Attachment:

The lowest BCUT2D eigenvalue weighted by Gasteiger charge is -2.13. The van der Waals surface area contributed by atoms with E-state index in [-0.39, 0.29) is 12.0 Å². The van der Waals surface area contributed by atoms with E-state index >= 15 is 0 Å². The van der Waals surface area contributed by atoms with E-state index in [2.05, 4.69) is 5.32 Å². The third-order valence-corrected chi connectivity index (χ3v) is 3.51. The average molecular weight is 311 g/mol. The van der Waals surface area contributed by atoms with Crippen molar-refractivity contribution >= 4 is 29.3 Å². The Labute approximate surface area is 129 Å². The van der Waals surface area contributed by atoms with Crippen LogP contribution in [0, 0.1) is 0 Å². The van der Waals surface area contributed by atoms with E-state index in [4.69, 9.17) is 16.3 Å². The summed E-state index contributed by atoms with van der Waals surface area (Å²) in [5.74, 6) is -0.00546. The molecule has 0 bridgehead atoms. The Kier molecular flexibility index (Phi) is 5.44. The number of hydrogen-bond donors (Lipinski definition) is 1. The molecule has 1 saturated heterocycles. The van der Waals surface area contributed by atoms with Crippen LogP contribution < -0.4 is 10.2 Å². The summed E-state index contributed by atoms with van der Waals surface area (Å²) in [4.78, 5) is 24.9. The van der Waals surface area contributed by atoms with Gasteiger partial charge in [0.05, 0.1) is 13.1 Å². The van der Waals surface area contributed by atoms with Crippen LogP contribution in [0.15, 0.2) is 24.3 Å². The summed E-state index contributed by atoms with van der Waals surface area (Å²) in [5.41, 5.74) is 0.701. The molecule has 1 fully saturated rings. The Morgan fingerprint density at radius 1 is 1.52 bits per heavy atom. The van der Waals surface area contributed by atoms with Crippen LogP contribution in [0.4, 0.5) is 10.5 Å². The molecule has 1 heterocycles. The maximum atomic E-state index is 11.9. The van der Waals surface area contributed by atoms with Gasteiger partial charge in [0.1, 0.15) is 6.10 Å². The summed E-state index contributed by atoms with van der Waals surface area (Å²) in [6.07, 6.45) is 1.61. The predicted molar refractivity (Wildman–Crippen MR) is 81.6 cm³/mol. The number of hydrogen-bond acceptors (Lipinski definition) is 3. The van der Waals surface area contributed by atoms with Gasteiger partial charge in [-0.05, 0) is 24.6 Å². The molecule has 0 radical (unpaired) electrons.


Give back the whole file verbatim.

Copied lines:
The lowest BCUT2D eigenvalue weighted by Gasteiger charge is -2.13. The van der Waals surface area contributed by atoms with E-state index in [-0.39, 0.29) is 12.0 Å². The van der Waals surface area contributed by atoms with E-state index >= 15 is 0 Å². The van der Waals surface area contributed by atoms with E-state index in [2.05, 4.69) is 5.32 Å². The third-order valence-corrected chi connectivity index (χ3v) is 3.51. The average molecular weight is 311 g/mol. The van der Waals surface area contributed by atoms with Crippen molar-refractivity contribution >= 4 is 29.3 Å². The Labute approximate surface area is 129 Å². The van der Waals surface area contributed by atoms with Crippen LogP contribution in [0, 0.1) is 0 Å². The van der Waals surface area contributed by atoms with E-state index in [4.69, 9.17) is 16.3 Å². The summed E-state index contributed by atoms with van der Waals surface area (Å²) in [5.74, 6) is -0.00546. The molecule has 0 bridgehead atoms. The Kier molecular flexibility index (Phi) is 5.44. The number of hydrogen-bond donors (Lipinski definition) is 1. The molecule has 1 saturated heterocycles. The van der Waals surface area contributed by atoms with Crippen LogP contribution < -0.4 is 10.2 Å². The summed E-state index contributed by atoms with van der Waals surface area (Å²) in [4.78, 5) is 24.9. The van der Waals surface area contributed by atoms with Gasteiger partial charge in [0.05, 0.1) is 13.1 Å². The van der Waals surface area contributed by atoms with Crippen LogP contribution in [0.15, 0.2) is 24.3 Å². The summed E-state index contributed by atoms with van der Waals surface area (Å²) in [5.41, 5.74) is 0.701. The molecule has 1 fully saturated rings. The Morgan fingerprint density at radius 1 is 1.52 bits per heavy atom. The van der Waals surface area contributed by atoms with Crippen LogP contribution in [0.4, 0.5) is 10.5 Å². The molecule has 1 heterocycles. The maximum atomic E-state index is 11.9. The van der Waals surface area contributed by atoms with Gasteiger partial charge in [0.1, 0.15) is 6.10 Å². The summed E-state index contributed by atoms with van der Waals surface area (Å²) in [6.07, 6.45) is 1.61. The predicted molar refractivity (Wildman–Crippen MR) is 81.6 cm³/mol. The number of hydrogen-bond acceptors (Lipinski definition) is 3. The van der Waals surface area contributed by atoms with Gasteiger partial charge in [-0.05, 0) is 24.6 Å². The molecule has 0 radical (unpaired) electrons.